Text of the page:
During his press conference on July 8, US president Joe Biden claimed that the US has achieved all its objectives in Afghanistan since the invasion in 2001. To make his point, he cited the capturing of Osama Bin Laden and the end to terrorism originating from Afghanistan. However, after two decades, the US is forced to leave the country with the Taliban re-emerging as the most important player. Amid this, Biden seems to have forgotten that protection of the rights of women was one of the main justifications for the invasion of Afghanistan.
Meanwhile, while there is a justified sense of betrayal towards the US’ unwillingness to confront the Taliban on this issues, Afghan women are gearing up for a fight to protect their rights despite the uncertainties of who will control power in the country.
Fear of yet another war
Women in Afghanistan have been among the worst victims of the country’s decades-long war. Ever since the fall of the socialist government in early 1990s, women have been denied crucial constitutional protection against the dominant conservative elements in society, who prefer women to remain within the confines of four walls. After the 2001 invasion, the so-called democratic governments in Afghanistan have failed to make any comprehensive difference to the condition of women’s lives. Some argue that conditions for women were better than during the erstwhile Taliban rule due to the presence of some form of stability and the emergence of civil society groups. But now, with the Taliban expected to regain power in the country, there is genuine fear among women in both urban and rural areas regarding the uncertainty and instability that may arise from yet another war.
The fear has increased primarily because of US actions with respect to the Taliban. The US failed to acknowledge the Taliban’s problematic past or demand a verified correction. Instead, it signed a deal allowing the Taliban to carry on its war against the current government which the US helped build, and accepted the Taliban’s participation in a future Afghan government.
The Taliban’s rule between 1996 and 2001 was marked by the brutal subjugation of women, who suffered numerous forms of primitive restrictions and punitive violence. Before announcing its withdrawal, the US failed to seek any assurance from the Taliban regarding the protection of basic human rights of all sections of society including women, which was one of its main slogans used to justify the war on Afghanistan.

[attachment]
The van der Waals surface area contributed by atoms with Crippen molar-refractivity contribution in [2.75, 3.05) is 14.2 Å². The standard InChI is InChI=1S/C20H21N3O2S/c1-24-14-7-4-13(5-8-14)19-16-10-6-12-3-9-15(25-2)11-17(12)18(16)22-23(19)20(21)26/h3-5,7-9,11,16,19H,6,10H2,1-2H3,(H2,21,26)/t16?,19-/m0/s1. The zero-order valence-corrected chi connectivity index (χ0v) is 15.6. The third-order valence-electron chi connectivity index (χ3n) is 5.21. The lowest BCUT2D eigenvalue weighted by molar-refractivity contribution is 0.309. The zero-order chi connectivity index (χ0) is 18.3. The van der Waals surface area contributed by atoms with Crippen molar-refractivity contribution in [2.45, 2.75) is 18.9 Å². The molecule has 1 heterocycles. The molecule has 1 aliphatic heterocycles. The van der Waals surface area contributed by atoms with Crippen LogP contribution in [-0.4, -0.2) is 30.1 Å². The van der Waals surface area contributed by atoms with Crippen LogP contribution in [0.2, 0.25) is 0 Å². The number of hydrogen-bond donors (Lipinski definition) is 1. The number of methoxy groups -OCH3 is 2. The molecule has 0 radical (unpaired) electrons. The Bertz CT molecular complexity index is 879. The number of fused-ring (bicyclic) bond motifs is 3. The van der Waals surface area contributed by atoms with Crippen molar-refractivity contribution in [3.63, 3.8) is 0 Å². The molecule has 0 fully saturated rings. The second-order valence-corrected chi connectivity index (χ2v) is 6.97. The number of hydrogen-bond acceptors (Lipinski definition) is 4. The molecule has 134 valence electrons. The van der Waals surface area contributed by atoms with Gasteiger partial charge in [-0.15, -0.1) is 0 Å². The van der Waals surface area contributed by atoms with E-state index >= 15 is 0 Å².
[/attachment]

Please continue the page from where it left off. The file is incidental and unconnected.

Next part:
Refuting the US claims of transformation, Heela Najibullah, an Afghan woman pursuing a PhD from the University of Zurich, told Peoples Dispatch that it is a known fact that the Taliban’s stance on women’s rights has not much altered from the 1990s. She also noted that during the talks with the US, the Taliban had refused to engage with women civil society groups directly and the US envoy had to act as a go-between. She wondered what would be the status of women and minorities in Afghanistan if the Taliban is allowed to govern as per its own interpretations of the Islamic sharia law, which are exclusive only to one particular section.
With the increase in the Taliban’s power, news of women being subjected to forced marriages, public flogging, and other horrors have started emerging from remote areas. There are also reports of women being restricted to their homes and wear burqas in areas where the Taliban has gained control. In certain places, schools are being asked to shut down for women above the age of eight or 12.
Talking to Associated Press last week, Suhail Shaheen, spokesperson of the Taliban in Doha, said that women under Taliban rule would be “allowed” to go to school and work but they will be forced to wear the hijab or headscarf. He also mentioned that it would be necessary for women leaving the home to have a male companion.
The resurgence of the Taliban is already leading to a large number of Afghans, who can afford to do so, to leave the country or plan on it. However, the majority have no option but to stay back. Some Afghans have decided to fight. In early July, women took to the streets of Afghanistan with banners, and some with guns in hands, chanting anti-Taliban slogans. One of the biggest demonstrations was in the central Ghor province.
Najibullah argues that despite the attacks on women activists and scholars by the Taliban and other conservative forces, they would prefer to raise their voices in a more non-violent manner. However, she is apprehensive whether non-violent resistance will be effective in changing the Taliban’s brutal approach towards not only women and girls, but the people in general in Afghanistan.